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Signs & Symptoms of Stress in Police Personnel

Updated July 19, 2017

Law enforcement is an extremely stressful field, and some police officers become overwhelmed by the daily stress of the job. Fortunately, there are a number of symptoms that can help identify when a police officer is being overstressed.

Behavioural symptoms

Overstressed police officers may experience drastic changes in their behaviour. Some of these changes may include a decreased interest in normal leisure activities, sex and appetite, along with increased irritability and trouble sleeping.

Emotional symptoms

Some emotional signs of an overly stressed officer can be anxiety, explosive anger or rage and a deep sadness or depression. They may also become overly sensitive or appear to have emotionally shut down.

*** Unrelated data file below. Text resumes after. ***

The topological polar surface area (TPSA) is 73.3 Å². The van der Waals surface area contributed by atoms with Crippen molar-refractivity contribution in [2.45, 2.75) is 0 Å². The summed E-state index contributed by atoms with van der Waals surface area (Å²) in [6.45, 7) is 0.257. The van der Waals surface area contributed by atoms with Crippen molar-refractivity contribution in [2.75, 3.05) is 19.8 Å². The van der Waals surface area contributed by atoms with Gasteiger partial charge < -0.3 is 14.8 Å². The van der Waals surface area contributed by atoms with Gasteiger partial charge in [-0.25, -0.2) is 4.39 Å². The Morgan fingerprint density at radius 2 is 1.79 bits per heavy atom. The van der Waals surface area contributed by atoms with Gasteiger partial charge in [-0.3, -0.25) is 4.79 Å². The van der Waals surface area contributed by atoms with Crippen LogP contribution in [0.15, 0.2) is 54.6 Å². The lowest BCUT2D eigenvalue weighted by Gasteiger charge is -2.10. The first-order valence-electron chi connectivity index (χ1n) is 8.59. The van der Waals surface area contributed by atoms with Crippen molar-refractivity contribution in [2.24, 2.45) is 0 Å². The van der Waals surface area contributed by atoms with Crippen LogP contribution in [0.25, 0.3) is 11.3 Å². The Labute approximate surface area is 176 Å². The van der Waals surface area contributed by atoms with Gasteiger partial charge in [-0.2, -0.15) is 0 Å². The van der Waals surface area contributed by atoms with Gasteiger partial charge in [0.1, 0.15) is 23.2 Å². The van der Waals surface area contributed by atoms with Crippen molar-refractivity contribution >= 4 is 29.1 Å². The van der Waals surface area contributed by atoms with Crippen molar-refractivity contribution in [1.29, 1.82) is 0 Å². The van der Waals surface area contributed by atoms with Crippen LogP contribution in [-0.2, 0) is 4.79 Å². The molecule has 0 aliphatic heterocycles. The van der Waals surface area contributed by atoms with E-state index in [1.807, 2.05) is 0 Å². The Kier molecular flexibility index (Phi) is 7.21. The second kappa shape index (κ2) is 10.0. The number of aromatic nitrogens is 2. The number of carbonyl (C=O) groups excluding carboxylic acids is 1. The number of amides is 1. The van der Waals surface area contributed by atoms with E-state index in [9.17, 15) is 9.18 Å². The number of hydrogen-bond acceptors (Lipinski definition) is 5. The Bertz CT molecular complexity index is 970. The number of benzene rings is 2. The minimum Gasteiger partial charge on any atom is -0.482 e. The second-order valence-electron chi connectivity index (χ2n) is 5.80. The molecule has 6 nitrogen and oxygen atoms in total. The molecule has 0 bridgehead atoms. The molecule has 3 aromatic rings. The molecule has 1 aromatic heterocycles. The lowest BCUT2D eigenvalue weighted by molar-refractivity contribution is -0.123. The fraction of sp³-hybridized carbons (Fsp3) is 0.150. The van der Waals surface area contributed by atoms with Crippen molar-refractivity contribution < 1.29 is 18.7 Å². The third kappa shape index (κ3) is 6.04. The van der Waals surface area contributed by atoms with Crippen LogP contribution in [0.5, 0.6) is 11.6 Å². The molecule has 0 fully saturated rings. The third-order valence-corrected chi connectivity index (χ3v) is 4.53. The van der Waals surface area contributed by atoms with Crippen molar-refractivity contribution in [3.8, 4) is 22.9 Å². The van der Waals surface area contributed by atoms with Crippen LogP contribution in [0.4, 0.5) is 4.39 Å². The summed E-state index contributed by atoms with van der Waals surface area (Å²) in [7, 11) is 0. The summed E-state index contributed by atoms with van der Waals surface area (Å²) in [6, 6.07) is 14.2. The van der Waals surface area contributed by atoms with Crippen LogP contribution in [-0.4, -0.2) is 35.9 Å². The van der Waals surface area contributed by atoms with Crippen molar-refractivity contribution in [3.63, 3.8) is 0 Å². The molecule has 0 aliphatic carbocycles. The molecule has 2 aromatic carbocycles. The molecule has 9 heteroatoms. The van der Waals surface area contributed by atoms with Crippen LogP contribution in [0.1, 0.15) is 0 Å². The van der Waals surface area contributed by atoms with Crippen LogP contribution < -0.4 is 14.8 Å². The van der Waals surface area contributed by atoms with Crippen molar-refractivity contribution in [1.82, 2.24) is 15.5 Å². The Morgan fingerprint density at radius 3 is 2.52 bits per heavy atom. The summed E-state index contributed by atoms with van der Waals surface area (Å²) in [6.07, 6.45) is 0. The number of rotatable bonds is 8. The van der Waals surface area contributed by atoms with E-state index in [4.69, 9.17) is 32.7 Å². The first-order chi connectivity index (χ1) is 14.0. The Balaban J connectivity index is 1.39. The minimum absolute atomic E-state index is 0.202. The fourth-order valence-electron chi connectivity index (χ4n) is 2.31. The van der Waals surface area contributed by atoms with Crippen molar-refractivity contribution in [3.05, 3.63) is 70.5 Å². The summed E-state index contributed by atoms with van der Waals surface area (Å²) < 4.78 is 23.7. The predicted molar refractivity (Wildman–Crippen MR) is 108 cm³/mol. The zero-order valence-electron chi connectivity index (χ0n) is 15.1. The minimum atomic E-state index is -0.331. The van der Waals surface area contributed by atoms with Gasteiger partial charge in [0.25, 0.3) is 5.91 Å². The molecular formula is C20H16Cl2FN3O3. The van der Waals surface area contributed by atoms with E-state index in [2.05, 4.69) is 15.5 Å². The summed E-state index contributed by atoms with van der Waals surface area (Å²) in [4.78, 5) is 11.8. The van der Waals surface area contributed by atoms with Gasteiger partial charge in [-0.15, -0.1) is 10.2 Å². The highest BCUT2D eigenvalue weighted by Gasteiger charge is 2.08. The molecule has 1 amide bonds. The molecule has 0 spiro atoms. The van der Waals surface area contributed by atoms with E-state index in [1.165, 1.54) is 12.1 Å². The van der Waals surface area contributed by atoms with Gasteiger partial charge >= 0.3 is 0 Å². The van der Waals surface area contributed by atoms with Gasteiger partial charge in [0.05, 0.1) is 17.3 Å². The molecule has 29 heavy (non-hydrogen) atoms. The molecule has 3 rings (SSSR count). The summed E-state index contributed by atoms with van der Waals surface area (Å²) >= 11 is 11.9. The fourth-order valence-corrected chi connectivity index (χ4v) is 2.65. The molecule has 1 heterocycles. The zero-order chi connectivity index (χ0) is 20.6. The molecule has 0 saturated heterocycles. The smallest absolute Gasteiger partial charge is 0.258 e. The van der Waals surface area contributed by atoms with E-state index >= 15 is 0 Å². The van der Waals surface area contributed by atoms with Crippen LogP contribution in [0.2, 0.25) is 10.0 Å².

Physical symptoms

Overly stressed officers may exhibit signs of shock, fatigue, digestive problems, rapid heartbeat or chest pains with no physical or medical reason for them. They may also begin to experience unexplained breathing difficulties or dizziness and may start sweating excessively.

Cognitive symptoms

Some cognitive symptoms may be disorientation, indecision, poor concentration, memory loss and pessimism. Officers may also experience decreased self-esteem, thoughts of harming themselves or others and a feeling that they are losing control or becoming isolated from everyone around them.

Spiritual symptoms

Spiritual symptoms of stress might include the questioning of their religious beliefs, being angry at God and feeling purposeless.

Work performance

Overly stressed officers may become apathetic or experience an increase in absenteeism. They also may obsess about little things or experience a lack of motivation to do the job.

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About the Author

Rui Rodrigues is a native of New Jersey and holds a Bachelor of Science in criminal justice and a Master of Arts in history, both from Rutgers University. He has worked in varied fields such as retail, real estate and day trading. He is a retired Newark Police Officer.